Click to view the Donnersmith Photography portfolios.

Click to go to an index of Stephencooks recipes by ingredients.

Scroll down to find recipes in the Stephencooks Recipe Box.


Appetizers & Snacks
Side Dishes


Comfort Food
Grilled Food
Roasted Vegetables
Smoked Food




Healthy Recipes
Low Carb
Low Fat
Weight Watchers 0 Pt
Weight Watchers 1 Pt
Weight Watchers 2 Pts
Weight Watchers 3 Pts


Master Recipes
Quick Prep
Tips & Tools
Wild Caught / Foraged

Click to see Saveur's feature on my Rosemary Rutabaga Fries.

« Lobster, Zucchini and Corn Pizza | Main | Tomato Flan »

Tomato Bread Pudding

 Tomato Bread Pudding

This food blogging thing is really fun! For my money, there is nothing I like more than request cooking. I mean, when somebody asks for it and I have to cook it.

So, after I bragged about my ability to "make stuff up" in the kitchen I received this email from my buddy Alanna at Kitchen Parade: A Veggie Venture:!

"Since you are so adept at making it up, I thought I'd ask for help with a quest I've been on for a couple of years. It's what I'd call a tomato bread pudding, a savory dish but erring to custard rather than bread. I've made several versions and all have been disappointing. But I continue to have this mind/mouth vision of a creamy savory custard paired with soft slices of tomato held intact with custard/tomato-soaked bread. I see it slicing, like a tart except no crust."

Fortunately, I had on hand all the ingredients I needed and I couldn't wait to get to the kitchen to give it a try. I think the result is pretty close to the request....but I'll have to wait for Alanna to try it for the final verdict.

Tomato Bread Pudding

1-1/2 C heavy cream
1 C canned whole tomatoes, cut up
1/2 C juice from canned tomatoes
6 oz can tomato paste
1 large egg
2 egg yolks
1 day-old French baguette (about 7 oz)
1 tomato, sliced in 6 slices
1  medium onion, chopped
1 T butter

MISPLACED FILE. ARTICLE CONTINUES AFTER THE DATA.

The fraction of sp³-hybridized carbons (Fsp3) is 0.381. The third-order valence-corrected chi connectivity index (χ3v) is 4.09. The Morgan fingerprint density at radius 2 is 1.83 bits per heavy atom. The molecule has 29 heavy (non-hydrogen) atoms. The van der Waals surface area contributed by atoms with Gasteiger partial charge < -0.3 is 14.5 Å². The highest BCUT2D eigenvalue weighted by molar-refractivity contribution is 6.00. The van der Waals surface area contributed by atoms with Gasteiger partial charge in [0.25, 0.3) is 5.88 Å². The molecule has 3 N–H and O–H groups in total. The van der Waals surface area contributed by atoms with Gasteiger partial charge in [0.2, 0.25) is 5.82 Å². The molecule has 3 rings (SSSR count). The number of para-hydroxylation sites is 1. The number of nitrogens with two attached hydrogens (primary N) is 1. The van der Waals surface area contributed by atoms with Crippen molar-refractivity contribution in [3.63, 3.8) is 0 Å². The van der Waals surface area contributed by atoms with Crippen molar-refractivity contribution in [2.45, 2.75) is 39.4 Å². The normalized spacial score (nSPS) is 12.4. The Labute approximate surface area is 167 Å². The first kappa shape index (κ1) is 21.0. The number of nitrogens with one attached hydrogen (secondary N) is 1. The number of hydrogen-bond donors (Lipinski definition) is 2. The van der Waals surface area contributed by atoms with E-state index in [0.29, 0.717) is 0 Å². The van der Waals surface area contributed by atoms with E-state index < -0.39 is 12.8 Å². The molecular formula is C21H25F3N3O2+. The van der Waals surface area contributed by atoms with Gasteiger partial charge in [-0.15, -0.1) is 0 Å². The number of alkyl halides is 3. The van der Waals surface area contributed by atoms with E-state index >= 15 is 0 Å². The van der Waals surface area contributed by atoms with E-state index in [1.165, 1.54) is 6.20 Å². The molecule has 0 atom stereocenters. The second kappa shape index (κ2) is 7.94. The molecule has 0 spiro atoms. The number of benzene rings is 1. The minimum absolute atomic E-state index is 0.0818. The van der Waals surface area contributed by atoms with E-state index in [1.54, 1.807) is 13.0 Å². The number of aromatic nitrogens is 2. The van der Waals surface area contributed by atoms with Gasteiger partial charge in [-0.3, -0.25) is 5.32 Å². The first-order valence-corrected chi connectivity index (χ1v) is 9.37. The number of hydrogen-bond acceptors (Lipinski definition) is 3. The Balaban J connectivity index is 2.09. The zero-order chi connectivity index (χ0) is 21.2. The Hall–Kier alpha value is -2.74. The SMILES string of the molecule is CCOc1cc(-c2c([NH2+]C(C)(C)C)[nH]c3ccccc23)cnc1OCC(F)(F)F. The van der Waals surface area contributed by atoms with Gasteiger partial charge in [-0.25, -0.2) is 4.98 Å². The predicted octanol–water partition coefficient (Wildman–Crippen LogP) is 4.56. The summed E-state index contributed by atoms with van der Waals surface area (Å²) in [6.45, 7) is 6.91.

2 T fresh oregano, minced
2 T fresh thyme, minced
1 T fresh sage, minced
1 clove garlic, minced
salt, hot sauce, to taste
olive oil

Using a 7" diameter deep tart pan to measure, cut pieces of crust from the bread about 1/2"' thich, as wide as the loaf and about 2/3 as long as the pan is tall. Butter the pan and stand these pieces in sort of a fence around the perimeter of the pan, with the cut sides facing inward. Cut the rest of the bread in 1/2" cubes and place them in the well created by the bread "fence." Compress the cubes into the pan with your fingers.  The bread cubes when compressed should be about even with the top of the bread fence pieces.

Sauté the onion in 1 T butter slowly, about 8 minutes, stirring occasionally, until translucent.

Mix herbs together.

Beat the egg and yolks briefly with a fork and then mix well with the cream, cooked onions, canned tomatoes, tomato juice, tomato paste, garlic and 3/4 of the herbs. Correct seasoning.

Pour cream / tomato mixture over the bread, to cover the bread. (There may be some left over, depending on the size of the pan and how tightly packed the bread is. Any leftover custard can be cooked as directed below with or without bread in buttered ramekins, if you like, or used as an enrichment for a soup.)

Allow pudding to sit for 30 minutes, then set in a pan of boiling water that reaches halfway up the sides of the tart pan and bake in a preheated 350º oven 45 minutes. After the first 20 minutes, lay the tomato slices over the top of the pudding and sprinkle with the remaining herbs.

Paint tomato slices with olive oil when the pudding comes out of the oven and then allow pudding to rest about 30 minutes before unmolding.